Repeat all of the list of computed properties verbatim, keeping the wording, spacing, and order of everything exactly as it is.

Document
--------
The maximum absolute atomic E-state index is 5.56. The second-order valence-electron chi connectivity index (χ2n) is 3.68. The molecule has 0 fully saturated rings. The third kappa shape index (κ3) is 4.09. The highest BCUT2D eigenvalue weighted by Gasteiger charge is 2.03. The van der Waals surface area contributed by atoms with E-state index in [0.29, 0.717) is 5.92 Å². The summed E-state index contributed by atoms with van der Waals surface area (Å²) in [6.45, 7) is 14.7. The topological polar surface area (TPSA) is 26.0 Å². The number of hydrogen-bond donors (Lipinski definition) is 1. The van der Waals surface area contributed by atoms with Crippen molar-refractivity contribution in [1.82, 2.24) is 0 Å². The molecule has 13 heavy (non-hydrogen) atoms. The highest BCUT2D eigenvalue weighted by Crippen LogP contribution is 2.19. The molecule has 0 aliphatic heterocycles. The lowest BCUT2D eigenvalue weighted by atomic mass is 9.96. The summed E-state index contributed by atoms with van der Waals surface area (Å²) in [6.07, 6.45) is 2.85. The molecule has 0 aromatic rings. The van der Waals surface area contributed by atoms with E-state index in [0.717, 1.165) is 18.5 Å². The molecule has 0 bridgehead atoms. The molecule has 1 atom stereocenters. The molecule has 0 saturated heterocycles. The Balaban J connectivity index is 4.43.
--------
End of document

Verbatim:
The maximum absolute atomic E-state index is 5.56. The second-order valence-electron chi connectivity index (χ2n) is 3.68. The molecule has 0 fully saturated rings. The third kappa shape index (κ3) is 4.09. The highest BCUT2D eigenvalue weighted by Gasteiger charge is 2.03. The van der Waals surface area contributed by atoms with E-state index in [0.29, 0.717) is 5.92 Å². The summed E-state index contributed by atoms with van der Waals surface area (Å²) in [6.45, 7) is 14.7. The topological polar surface area (TPSA) is 26.0 Å². The number of hydrogen-bond donors (Lipinski definition) is 1. The van der Waals surface area contributed by atoms with Crippen molar-refractivity contribution in [1.82, 2.24) is 0 Å². The molecule has 13 heavy (non-hydrogen) atoms. The highest BCUT2D eigenvalue weighted by Crippen LogP contribution is 2.19. The molecule has 0 aliphatic heterocycles. The lowest BCUT2D eigenvalue weighted by atomic mass is 9.96. The summed E-state index contributed by atoms with van der Waals surface area (Å²) in [6.07, 6.45) is 2.85. The molecule has 0 aromatic rings. The van der Waals surface area contributed by atoms with E-state index in [0.717, 1.165) is 18.5 Å². The molecule has 0 bridgehead atoms. The molecule has 1 atom stereocenters. The molecule has 0 saturated heterocycles. The Balaban J connectivity index is 4.43.